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Kawasaki W800: Road Test In Images


Can this Japanese beauty deliver an authentic British twin experience?

The Kawasaki W800 is an authentic lookalike of the Norton, Triumph and BSA twins that dominated the scene in the 1970s and 80s. It even gets an old-school, air-cooled motor. So, are the similarities only skin deep, or does the W800 truly manage to evoke the nostalgia that one associates with classic British twins?

The 773cc motor uses a 360-degree crankshaft, just like the good ol’ Brit bikes. It might be putting out only 52PS and 62.9Nm but the Kawasaki W800 shoots off the line to reach 100kmph in 6.24 seconds. This lumpy engine is rather tractable too, surging forward like a diesel engine, with dollops of torque at your disposal.

If you settle down to cruise at 100kmph, you will get 29.68kmpl on the highway. With 15 litres on board, you can look at going around 440km. 21.24kmpl of fuel efficiency in the city is par for the course for a motorcycle of its size and capability.

What adds to the experience of riding this Kawi is the lovely symphony from the peashooter exhausts. The 360-degree crankshaft results in a barky, buzzy and beautiful exhaust note. 

The easy-going nature of the engine pairs nicely with the relaxed steering geometry, long wheelbase and low-slung setup. The W800 doesn’t like being hustled from one corner to another and would much rather be ridden calmly.

Riders will also appreciate that despite weighing 224kg, it doesn’t feel all that heavy. The heft is evenly distributed along its 1,465mm wheelbase with ample leverage offered by the wide beach bars. Since you won’t be hustling through bends, the lack of cornering clearance will not be a bother either.

The suspension tune is plush but not wallowy. Mid-corner bumps are absorbed to a great extent, with the rider rarely losing composure and control over the bike in such scenarios. The stock tune is good enough for two-up riding as well, with the rear units never really bottoming out.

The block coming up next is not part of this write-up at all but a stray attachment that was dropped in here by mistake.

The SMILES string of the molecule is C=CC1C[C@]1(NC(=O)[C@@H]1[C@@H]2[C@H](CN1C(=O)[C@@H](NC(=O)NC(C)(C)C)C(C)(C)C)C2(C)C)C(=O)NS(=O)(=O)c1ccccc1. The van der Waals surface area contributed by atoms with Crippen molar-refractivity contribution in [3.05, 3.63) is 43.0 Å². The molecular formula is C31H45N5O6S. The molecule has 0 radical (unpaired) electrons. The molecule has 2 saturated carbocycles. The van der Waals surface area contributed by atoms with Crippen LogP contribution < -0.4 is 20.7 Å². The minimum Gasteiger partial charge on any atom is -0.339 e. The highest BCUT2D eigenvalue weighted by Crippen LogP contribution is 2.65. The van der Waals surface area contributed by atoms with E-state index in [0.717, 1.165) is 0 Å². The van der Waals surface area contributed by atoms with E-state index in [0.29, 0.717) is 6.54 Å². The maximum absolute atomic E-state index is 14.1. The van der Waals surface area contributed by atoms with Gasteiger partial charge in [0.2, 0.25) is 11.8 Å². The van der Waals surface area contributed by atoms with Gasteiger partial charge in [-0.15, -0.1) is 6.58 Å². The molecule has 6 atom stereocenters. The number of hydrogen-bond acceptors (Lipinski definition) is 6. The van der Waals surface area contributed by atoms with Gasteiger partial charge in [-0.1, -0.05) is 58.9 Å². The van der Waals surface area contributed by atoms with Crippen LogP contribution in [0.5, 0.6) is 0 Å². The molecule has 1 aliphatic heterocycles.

With a rather simple braking setup and a hefty kerb weight, the big Kawi takes 50.72m to come to a dead halt from 100kmph, which isn’t bad but isn’t great either. Thankfully, the brake bite is good, lever feedback is decent, and there is enough progression in the system to give you confidence in the brakes.

Keeping with the retro theme, the W800 gets a twin pod instrument cluster but with a small digital inset that displays only the odometer, trip meter, and clock. There’s no fuel gauge here, only a low fuel indicator, which doesn’t provide much assurance if you are looking to go for miles on end.

Despite looking period-correct, the switches aren’t up to the usual standards of Kawasaki, making it feel rather un-premium. The overall fit and finish levels too have dipped as crude welds are the last thing we expected to see on a Kawasaki motorcycle.

The W800 is quite a nice, relaxed motorcycle that will make you enjoy all the small joys in life. It doesn’t like to be hustled, expecting you to ride sedately and in a matured way. Is it worth the Rs 6.99 lakh (ex-showroom India) price tag though? That’s a hard no. It does excel over the Royal Enfield Interceptor 650 in certain areas, like cruiseability and tractability, but not by a big margin.

More on Kawasaki W800 Street

Kawasaki W800 Street

Kawasaki W800 Street

Rs. 7.09 Lakh Onwards
Ex-showroom, Delhi
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